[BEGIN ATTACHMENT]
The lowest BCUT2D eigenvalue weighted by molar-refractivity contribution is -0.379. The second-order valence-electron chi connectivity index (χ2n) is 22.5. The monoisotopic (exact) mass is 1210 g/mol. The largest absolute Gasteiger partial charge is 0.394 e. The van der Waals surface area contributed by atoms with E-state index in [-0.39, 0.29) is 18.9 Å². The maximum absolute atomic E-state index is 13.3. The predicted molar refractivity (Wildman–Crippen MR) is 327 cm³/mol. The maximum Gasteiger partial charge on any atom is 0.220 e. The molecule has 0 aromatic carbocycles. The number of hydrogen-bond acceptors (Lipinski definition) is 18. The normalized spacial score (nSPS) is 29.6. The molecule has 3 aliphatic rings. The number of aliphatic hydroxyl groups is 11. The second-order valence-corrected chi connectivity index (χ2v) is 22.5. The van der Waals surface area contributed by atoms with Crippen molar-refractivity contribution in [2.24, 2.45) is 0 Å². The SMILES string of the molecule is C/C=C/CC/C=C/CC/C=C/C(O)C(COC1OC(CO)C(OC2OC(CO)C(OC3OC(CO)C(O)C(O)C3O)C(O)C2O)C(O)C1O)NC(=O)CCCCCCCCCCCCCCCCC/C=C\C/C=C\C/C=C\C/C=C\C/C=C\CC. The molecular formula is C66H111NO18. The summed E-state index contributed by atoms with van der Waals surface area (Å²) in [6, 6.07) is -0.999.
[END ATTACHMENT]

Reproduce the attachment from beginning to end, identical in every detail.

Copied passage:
The lowest BCUT2D eigenvalue weighted by molar-refractivity contribution is -0.379. The second-order valence-electron chi connectivity index (χ2n) is 22.5. The monoisotopic (exact) mass is 1210 g/mol. The largest absolute Gasteiger partial charge is 0.394 e. The van der Waals surface area contributed by atoms with E-state index in [-0.39, 0.29) is 18.9 Å². The maximum absolute atomic E-state index is 13.3. The predicted molar refractivity (Wildman–Crippen MR) is 327 cm³/mol. The maximum Gasteiger partial charge on any atom is 0.220 e. The molecule has 0 aromatic carbocycles. The number of hydrogen-bond acceptors (Lipinski definition) is 18. The normalized spacial score (nSPS) is 29.6. The molecule has 3 aliphatic rings. The number of aliphatic hydroxyl groups is 11. The second-order valence-corrected chi connectivity index (χ2v) is 22.5. The van der Waals surface area contributed by atoms with Crippen molar-refractivity contribution in [2.24, 2.45) is 0 Å². The SMILES string of the molecule is C/C=C/CC/C=C/CC/C=C/C(O)C(COC1OC(CO)C(OC2OC(CO)C(OC3OC(CO)C(O)C(O)C3O)C(O)C2O)C(O)C1O)NC(=O)CCCCCCCCCCCCCCCCC/C=C\C/C=C\C/C=C\C/C=C\C/C=C\CC. The molecular formula is C66H111NO18. The summed E-state index contributed by atoms with van der Waals surface area (Å²) in [6, 6.07) is -0.999.